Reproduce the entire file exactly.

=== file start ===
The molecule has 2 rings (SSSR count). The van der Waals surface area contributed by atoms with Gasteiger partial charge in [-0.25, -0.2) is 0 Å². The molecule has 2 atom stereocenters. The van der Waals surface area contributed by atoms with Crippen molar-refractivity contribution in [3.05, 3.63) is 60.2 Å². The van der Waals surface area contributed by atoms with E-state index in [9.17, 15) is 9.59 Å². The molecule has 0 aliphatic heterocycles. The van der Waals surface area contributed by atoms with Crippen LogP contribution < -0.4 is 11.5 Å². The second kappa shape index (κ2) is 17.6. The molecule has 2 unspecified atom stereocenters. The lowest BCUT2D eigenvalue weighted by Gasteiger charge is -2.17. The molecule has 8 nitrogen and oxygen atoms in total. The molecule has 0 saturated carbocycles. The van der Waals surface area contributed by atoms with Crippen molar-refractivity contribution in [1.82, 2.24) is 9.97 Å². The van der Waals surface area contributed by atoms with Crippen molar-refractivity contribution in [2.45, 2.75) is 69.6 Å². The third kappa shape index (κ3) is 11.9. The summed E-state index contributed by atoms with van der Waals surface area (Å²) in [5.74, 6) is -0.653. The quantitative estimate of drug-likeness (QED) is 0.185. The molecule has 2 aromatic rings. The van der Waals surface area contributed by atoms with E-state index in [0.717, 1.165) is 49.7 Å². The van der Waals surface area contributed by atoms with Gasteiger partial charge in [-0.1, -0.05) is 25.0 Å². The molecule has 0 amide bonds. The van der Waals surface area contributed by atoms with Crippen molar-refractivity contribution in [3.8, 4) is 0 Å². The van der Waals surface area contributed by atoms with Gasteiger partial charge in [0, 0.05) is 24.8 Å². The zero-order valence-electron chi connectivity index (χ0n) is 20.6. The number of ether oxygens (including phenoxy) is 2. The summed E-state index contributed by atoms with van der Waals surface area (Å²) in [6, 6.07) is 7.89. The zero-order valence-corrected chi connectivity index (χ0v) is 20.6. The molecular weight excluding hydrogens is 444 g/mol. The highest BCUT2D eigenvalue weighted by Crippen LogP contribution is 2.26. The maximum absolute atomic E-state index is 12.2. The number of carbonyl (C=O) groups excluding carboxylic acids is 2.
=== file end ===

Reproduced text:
The molecule has 2 rings (SSSR count). The van der Waals surface area contributed by atoms with Gasteiger partial charge in [-0.25, -0.2) is 0 Å². The molecule has 2 atom stereocenters. The van der Waals surface area contributed by atoms with Crippen molar-refractivity contribution in [3.05, 3.63) is 60.2 Å². The van der Waals surface area contributed by atoms with E-state index in [9.17, 15) is 9.59 Å². The molecule has 0 aliphatic heterocycles. The van der Waals surface area contributed by atoms with Crippen LogP contribution < -0.4 is 11.5 Å². The second kappa shape index (κ2) is 17.6. The molecule has 2 unspecified atom stereocenters. The lowest BCUT2D eigenvalue weighted by Gasteiger charge is -2.17. The molecule has 8 nitrogen and oxygen atoms in total. The molecule has 0 saturated carbocycles. The van der Waals surface area contributed by atoms with Crippen molar-refractivity contribution in [1.82, 2.24) is 9.97 Å². The van der Waals surface area contributed by atoms with Crippen molar-refractivity contribution in [2.45, 2.75) is 69.6 Å². The third kappa shape index (κ3) is 11.9. The summed E-state index contributed by atoms with van der Waals surface area (Å²) in [5.74, 6) is -0.653. The quantitative estimate of drug-likeness (QED) is 0.185. The molecule has 2 aromatic rings. The van der Waals surface area contributed by atoms with E-state index in [0.717, 1.165) is 49.7 Å². The van der Waals surface area contributed by atoms with Gasteiger partial charge in [-0.1, -0.05) is 25.0 Å². The molecule has 0 amide bonds. The van der Waals surface area contributed by atoms with Crippen molar-refractivity contribution in [3.8, 4) is 0 Å². The van der Waals surface area contributed by atoms with Gasteiger partial charge in [0, 0.05) is 24.8 Å². The zero-order valence-electron chi connectivity index (χ0n) is 20.6. The number of ether oxygens (including phenoxy) is 2. The summed E-state index contributed by atoms with van der Waals surface area (Å²) in [6, 6.07) is 7.89. The zero-order valence-corrected chi connectivity index (χ0v) is 20.6. The molecular weight excluding hydrogens is 444 g/mol. The highest BCUT2D eigenvalue weighted by Crippen LogP contribution is 2.26. The maximum absolute atomic E-state index is 12.2. The number of carbonyl (C=O) groups excluding carboxylic acids is 2.